IIS Administration Fundamentals

IIS powers millions of websites every day. This course will teach you how to set up, administer, and secure an IIS webserver for your organization and become confident in administering your IIS setup.
Course info
Rating
(97)
Level
Intermediate
Updated
Jul 8, 2016
Duration
1h 15m
Table of contents
Description
Course info
Rating
(97)
Level
Intermediate
Updated
Jul 8, 2016
Duration
1h 15m
Description

As organizations grow larger it becomes crucial to manage their own web servers. In this course, IIS Administration Fundamentals, you'll gain the ability to administer an IIS server for your organization. First, you'll learn how to install and setup IIS. Next, you'll learn how to make sure your sites are secured. Finally, you'll learn how to setup logging and tracing for when things go wrong. When you're finished with this course, you will have the skills and knowledge of IIS Administration needed to run your own servers confidently.

About the author
About the author

Jeremy Morgan is a consultant, tech blogger, and speaker. He likes to stay immersed with the latest in .NET Development and DevOps during the day and working on Linux machines and microcontrollers at night.

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Section Introduction Transcripts
Section Introduction Transcripts

Course Overview
Hi everyone, my name is Jeremy Morgan, and welcome to my course, IIS Administration Fundamentals. I've been working with IIS servers for over a decade, managing servers in sizes ranging from small startups, to a Fortune 100 company. IIS Administration is a crucial skill to help you keep your website running well, and delivering awesome functionality. Learning good IIS administration can save you hours of troubleshooting and enable you to unlock awesome features for your website that your visitors will love. In this course we are going to learn some core fundamentals for administering IIS servers. Some of the major topics we will cover include installation and setup, authentication, SSL and TLS, and some administration topics that you need to know. By the end of this course you'll be able to confidently run your own IIS servers, tune their performance, and know what to do when things go wrong. Before beginning this course you should be familiar with general Windows administration, basic web concepts, and PowerShell. I hope you'll join me on this journey to learn IIS administration with the IIS Administration Fundamentals course at Pluralsight.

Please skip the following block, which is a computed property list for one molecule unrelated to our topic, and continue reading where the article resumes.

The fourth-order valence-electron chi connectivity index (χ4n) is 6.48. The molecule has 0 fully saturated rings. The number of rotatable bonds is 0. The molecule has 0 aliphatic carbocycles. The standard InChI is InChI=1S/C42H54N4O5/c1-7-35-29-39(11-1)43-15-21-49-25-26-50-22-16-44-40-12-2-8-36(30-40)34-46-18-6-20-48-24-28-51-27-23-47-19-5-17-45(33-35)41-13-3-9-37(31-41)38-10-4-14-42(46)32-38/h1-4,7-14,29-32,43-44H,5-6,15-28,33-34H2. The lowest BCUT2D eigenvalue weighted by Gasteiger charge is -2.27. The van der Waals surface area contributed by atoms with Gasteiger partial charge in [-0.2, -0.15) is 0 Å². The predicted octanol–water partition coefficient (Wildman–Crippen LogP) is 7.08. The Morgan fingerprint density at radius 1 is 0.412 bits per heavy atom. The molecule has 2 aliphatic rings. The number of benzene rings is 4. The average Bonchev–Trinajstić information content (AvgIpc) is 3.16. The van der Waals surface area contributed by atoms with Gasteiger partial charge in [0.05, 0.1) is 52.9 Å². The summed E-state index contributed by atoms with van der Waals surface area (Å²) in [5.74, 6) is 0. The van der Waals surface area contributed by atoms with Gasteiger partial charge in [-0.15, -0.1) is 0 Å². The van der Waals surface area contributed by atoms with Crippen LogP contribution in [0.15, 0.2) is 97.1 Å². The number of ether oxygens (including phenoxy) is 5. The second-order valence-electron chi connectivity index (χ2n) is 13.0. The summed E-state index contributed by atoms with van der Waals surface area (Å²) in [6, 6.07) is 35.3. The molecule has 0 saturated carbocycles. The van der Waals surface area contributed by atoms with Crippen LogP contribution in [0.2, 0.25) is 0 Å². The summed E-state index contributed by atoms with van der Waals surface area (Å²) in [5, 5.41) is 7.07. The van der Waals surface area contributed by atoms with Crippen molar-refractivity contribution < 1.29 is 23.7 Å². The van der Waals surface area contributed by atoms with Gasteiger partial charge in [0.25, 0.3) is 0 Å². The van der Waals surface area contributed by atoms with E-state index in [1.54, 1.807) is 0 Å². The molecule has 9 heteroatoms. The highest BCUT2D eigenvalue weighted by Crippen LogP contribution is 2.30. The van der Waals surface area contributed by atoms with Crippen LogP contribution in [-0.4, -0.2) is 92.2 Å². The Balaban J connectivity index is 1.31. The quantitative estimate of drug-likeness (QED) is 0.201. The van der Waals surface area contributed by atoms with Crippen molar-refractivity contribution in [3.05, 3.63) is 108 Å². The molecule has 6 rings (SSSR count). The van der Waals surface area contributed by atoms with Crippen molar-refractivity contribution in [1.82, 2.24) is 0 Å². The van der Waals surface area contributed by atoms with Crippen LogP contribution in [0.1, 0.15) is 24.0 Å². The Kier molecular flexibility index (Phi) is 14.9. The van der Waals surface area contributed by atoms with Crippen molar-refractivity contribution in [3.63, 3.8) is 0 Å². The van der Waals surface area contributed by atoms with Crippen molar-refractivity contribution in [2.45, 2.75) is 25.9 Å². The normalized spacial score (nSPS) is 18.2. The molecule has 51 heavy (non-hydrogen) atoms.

Administering Our New IIS Website
The title of this module is Administering Our New IIS Website. We're going to take a look at some of the things you'll need to know when running and maintaining our Acme Widgets website. In this module we're going to cover some topics we'll need to know in order to administer the website efficiently. Now that we're getting our server set up, we'll need to configure some items to make sure it's ready to go live. We'll learn about modifying host headers, which is a crucial part of the initial setup, especially if you have multiple domains. Then we'll take a look at MIME types, which are extremely important in setup, and something that can cause you headaches later down the road. We'll talk about some compression options to help speed up your website. I'll cover default documents and some reasons you might want to change these. Finally, we'll examine and configure logging for our website, and look at some of the options available. What are host headers? Host headers allow you to host more than one website domain on the same IP address. When a visitor types www. acmewidgetcorp. com into their browser, that request is sent out to a Domain Name Server, or DNS, that turns the friendly name into an IP address. Then the request is routed to that IP address, which is the address of our IIS server. If an IIS server only hosts a single website, it's a simple process. Any requests that go to that IP address are shown the same web page. IIS listens on that IP address and serves up the default page. If you host more than one more domain on your web server, things become a bit trickier. When the request for each of those websites is sent, the DNS server sends them both to the same IP address. The web server must now decide which website to send acmewidgetcorp. com to, and which website to send csharpworkshop. com to. And it does this with host headers. The browser sends the host header in the request to the server, so IIS will extract that and direct the visitor to the correct website.